Nightmare's examination of the boundary of dreams and reality is one of Craven's central thematic preoccupations, and it can be argued that this is where his post-modern impulse toward reflexive storytelling first coalesces (although it's always been there, right from the start). Certainly, Craven has always viewed the cinema itself as a state of waking dreams, and as such, frames Nightmare as a dream within a dream. He has the good taste not to put too fine a point on it by quoting Poe, I guess, even though some of the film finds Craven engaging in the same sort of cutting contest that Romantic poets used to engage in when they would code criticism of their rivals into their work. Glen, for example, is seen watching The Evil Dead before his unfortunate demise. The Evil Dead's cabin in the woods has a poster for Craven's The Hills Have Eyes hanging on one of its walls. Glen's demise in a geyser of blood is Craven attempting to one-up Sam Raimi. In any event, somewhere in the third act, the film slips completely into Nancy's dream world and you can argue, based on how the film ends, that none of the film takes place in the waking world. That's the takeaway from the framing dream images of the little girls playing jump rope to a skipping rhyme about Freddy ("One, two, Freddy's coming for you").

I remember Ronnee Blakely being terrible in A Nightmare on Elm Street back when I first saw the film in 1984, but I can't say that anyone else in the film is actually good, which comes as a surprise to me. This is a film that is undone by terrible acting. In the film's defense, the performances in the second half of the film are better than in the first half--Blakely's recitation of Freddy Kruger's fiery end being an egregious exception. Blakely, it should be said, has the thankless task of simultaneously fleshing out the film's mythology while committing the fundamental mistake of the slasher film (it explains too damned much), so maybe I'm being hard on her. Some of this is out of her hands. Heather Langenkamp's performance as Nancy at least gets better as she gets a better character to play as the film progresses. The only actor who seems like they're at ease in the film is Johnny Depp, who you may have subsequently seen in other films; he had a bit of a career after this. I wonder a bit if this is a result of the hand that Craven was dealt or if it's a flaw in his ability to direct actors. I'm inclined toward the former, because his Twilight Zone episodes from roughly the same time period--particularly the one with Melinda Dillon as a woman who can stop time--have generally excellent performances. Plus there's the evidence of New Nightmare, in which this same batch of actors is not up to playing themselves as real-life people (the best performance in that film is from Craven himself; go figure). New Nightmare came after a couple of films in which the performances are generally very good (The Serpent and the Rainbow has superior acting, for instance, and sometimes feels like a revision of A Nightmare on Elm Street). Subsequent films as well, but there's a definite curve to the level of talent available to the director. Craven worked with Meryl Streep eventually, and that's a quantum leap in terms of acting chops.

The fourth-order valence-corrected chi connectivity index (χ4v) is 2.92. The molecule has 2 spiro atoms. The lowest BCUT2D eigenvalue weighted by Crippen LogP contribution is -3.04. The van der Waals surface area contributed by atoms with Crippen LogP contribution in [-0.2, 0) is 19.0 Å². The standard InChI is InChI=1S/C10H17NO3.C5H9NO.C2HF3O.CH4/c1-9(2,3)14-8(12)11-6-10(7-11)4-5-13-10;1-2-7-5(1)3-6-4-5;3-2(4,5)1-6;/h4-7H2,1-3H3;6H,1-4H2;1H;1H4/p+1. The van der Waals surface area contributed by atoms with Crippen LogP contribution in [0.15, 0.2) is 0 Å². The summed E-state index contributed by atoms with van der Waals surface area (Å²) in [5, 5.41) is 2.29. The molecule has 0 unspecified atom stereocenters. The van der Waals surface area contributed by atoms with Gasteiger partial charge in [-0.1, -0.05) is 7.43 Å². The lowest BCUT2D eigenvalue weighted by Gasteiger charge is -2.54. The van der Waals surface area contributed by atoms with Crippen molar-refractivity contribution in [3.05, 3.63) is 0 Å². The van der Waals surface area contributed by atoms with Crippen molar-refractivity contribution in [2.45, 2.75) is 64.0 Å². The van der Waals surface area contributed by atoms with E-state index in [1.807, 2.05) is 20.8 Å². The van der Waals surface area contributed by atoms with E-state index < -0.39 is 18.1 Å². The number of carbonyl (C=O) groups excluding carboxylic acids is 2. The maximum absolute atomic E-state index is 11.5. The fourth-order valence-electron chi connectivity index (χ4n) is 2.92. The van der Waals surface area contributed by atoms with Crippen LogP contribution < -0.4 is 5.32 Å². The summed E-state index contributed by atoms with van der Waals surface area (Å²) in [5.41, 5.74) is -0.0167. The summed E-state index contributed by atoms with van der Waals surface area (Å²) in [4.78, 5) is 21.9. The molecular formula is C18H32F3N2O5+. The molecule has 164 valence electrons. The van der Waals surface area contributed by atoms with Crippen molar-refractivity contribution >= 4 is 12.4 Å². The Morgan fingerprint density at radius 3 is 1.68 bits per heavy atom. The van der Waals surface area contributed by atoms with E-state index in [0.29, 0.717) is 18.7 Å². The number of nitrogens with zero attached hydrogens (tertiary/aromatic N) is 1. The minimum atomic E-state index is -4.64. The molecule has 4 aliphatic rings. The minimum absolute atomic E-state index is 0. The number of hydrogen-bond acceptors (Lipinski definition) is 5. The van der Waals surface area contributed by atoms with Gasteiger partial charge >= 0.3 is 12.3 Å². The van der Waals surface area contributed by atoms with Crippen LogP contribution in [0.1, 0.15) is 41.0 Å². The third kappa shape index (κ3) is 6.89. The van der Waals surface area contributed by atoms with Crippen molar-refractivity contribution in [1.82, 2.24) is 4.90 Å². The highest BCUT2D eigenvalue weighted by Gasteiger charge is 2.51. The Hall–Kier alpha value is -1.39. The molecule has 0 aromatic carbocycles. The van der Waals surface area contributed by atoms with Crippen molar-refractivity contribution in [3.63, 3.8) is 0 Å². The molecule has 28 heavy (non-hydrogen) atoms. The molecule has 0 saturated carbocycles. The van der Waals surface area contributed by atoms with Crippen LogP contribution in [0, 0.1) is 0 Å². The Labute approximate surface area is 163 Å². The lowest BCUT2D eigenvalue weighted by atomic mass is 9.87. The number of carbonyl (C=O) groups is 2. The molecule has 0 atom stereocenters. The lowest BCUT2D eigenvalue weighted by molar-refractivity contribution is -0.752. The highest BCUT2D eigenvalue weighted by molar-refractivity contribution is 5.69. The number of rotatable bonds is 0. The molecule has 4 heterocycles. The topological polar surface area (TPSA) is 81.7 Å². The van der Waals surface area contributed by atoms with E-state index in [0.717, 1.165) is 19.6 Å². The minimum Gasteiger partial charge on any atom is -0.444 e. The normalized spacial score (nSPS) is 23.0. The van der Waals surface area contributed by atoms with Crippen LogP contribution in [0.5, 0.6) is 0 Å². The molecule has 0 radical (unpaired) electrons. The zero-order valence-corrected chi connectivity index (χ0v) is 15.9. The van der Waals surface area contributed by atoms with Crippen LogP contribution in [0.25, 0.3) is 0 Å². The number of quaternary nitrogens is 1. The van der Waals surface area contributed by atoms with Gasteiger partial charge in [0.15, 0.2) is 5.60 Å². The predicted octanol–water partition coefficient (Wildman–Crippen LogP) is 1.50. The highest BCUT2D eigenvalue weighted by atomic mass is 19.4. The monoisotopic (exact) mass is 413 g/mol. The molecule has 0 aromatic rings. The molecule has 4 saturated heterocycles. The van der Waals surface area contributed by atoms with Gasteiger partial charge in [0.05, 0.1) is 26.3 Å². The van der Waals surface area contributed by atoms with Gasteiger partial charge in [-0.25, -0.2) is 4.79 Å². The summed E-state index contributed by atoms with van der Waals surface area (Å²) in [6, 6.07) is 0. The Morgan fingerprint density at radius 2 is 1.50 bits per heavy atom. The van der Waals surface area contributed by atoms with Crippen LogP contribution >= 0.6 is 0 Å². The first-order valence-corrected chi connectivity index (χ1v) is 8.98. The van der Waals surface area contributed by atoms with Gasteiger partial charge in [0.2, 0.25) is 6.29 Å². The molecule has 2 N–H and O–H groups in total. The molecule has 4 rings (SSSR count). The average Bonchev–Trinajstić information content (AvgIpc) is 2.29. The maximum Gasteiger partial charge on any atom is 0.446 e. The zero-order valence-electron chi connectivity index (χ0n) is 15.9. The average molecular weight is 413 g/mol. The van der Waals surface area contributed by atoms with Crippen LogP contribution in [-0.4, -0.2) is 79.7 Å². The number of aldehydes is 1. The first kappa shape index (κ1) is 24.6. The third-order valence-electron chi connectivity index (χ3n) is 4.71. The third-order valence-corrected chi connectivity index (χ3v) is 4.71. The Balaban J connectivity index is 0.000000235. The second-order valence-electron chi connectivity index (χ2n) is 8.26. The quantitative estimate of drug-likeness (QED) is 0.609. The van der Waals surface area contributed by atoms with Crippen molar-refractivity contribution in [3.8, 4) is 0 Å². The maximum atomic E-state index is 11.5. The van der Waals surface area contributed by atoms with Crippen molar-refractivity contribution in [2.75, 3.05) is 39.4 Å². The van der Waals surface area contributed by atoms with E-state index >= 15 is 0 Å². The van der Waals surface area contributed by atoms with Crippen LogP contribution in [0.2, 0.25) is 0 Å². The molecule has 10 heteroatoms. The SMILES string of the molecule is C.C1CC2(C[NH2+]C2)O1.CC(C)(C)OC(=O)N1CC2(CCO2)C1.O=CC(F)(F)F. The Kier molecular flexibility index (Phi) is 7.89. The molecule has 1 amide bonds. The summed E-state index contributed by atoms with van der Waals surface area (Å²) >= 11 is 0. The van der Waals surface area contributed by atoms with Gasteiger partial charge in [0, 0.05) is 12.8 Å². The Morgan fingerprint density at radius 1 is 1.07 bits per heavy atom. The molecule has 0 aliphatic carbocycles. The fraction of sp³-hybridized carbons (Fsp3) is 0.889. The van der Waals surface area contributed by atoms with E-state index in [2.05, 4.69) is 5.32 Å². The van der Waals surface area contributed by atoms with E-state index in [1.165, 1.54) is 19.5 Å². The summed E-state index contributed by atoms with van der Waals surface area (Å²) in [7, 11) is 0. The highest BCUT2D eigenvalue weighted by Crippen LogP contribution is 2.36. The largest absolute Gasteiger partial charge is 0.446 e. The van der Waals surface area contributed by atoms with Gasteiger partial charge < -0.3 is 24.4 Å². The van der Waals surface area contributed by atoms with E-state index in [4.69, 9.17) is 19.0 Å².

Amanda Wyss in A Nightmare on Elm Street (1984)

In any event, I'm not a fan of this film, really, and Craven has never been one of my favorite horror movie directors, but it was fun seeing this with an audience, particularly an audience composed of a lot of teenagers. The jokes mostly work in spite of the ham-fisted delivery and some of the imagery remains delightfully creepy (the girl in the body bag in particular). And, y'know, sometimes my younger self--particularly my teenage self--was dead wrong about movies. She didn't care for Nightmare when it was first in theaters. The adult version of me can enjoy it well enough, but, yeah, it's not a revelation after all these years.